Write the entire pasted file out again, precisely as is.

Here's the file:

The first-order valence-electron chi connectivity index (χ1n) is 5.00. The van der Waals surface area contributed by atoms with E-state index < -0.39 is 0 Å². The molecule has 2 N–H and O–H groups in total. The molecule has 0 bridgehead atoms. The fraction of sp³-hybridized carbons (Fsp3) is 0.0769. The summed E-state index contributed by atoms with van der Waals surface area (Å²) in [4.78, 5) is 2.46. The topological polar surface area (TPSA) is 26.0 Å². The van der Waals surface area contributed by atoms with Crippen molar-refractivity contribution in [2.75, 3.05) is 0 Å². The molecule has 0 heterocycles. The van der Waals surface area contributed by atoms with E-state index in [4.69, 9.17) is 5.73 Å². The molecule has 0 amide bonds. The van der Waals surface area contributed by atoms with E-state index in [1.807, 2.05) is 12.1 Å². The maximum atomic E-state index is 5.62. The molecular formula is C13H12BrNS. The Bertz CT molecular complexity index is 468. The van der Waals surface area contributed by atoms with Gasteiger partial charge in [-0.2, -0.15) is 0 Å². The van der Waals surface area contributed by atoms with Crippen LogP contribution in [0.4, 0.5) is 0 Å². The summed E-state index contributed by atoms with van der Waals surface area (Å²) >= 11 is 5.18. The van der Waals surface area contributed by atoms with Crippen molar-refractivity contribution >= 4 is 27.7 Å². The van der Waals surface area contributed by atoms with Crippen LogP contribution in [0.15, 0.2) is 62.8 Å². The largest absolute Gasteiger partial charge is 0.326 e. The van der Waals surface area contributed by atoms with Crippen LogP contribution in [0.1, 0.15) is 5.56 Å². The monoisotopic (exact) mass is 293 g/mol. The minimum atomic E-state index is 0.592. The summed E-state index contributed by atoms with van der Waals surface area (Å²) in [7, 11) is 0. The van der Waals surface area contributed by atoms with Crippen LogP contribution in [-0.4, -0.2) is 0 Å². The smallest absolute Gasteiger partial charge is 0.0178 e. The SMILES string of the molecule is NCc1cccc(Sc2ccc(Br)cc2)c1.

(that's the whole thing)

The first-order valence-electron chi connectivity index (χ1n) is 5.00. The van der Waals surface area contributed by atoms with E-state index < -0.39 is 0 Å². The molecule has 2 N–H and O–H groups in total. The molecule has 0 bridgehead atoms. The fraction of sp³-hybridized carbons (Fsp3) is 0.0769. The summed E-state index contributed by atoms with van der Waals surface area (Å²) in [4.78, 5) is 2.46. The topological polar surface area (TPSA) is 26.0 Å². The van der Waals surface area contributed by atoms with Crippen molar-refractivity contribution in [2.75, 3.05) is 0 Å². The molecule has 0 heterocycles. The van der Waals surface area contributed by atoms with E-state index in [4.69, 9.17) is 5.73 Å². The molecule has 0 amide bonds. The van der Waals surface area contributed by atoms with E-state index in [1.807, 2.05) is 12.1 Å². The maximum atomic E-state index is 5.62. The molecular formula is C13H12BrNS. The Bertz CT molecular complexity index is 468. The van der Waals surface area contributed by atoms with Gasteiger partial charge in [-0.2, -0.15) is 0 Å². The van der Waals surface area contributed by atoms with Crippen LogP contribution in [0.4, 0.5) is 0 Å². The summed E-state index contributed by atoms with van der Waals surface area (Å²) >= 11 is 5.18. The van der Waals surface area contributed by atoms with Crippen molar-refractivity contribution >= 4 is 27.7 Å². The van der Waals surface area contributed by atoms with Crippen LogP contribution in [0.15, 0.2) is 62.8 Å². The largest absolute Gasteiger partial charge is 0.326 e. The van der Waals surface area contributed by atoms with Crippen LogP contribution in [0.1, 0.15) is 5.56 Å². The monoisotopic (exact) mass is 293 g/mol. The minimum atomic E-state index is 0.592. The summed E-state index contributed by atoms with van der Waals surface area (Å²) in [7, 11) is 0. The van der Waals surface area contributed by atoms with Crippen LogP contribution in [-0.4, -0.2) is 0 Å². The smallest absolute Gasteiger partial charge is 0.0178 e. The SMILES string of the molecule is NCc1cccc(Sc2ccc(Br)cc2)c1.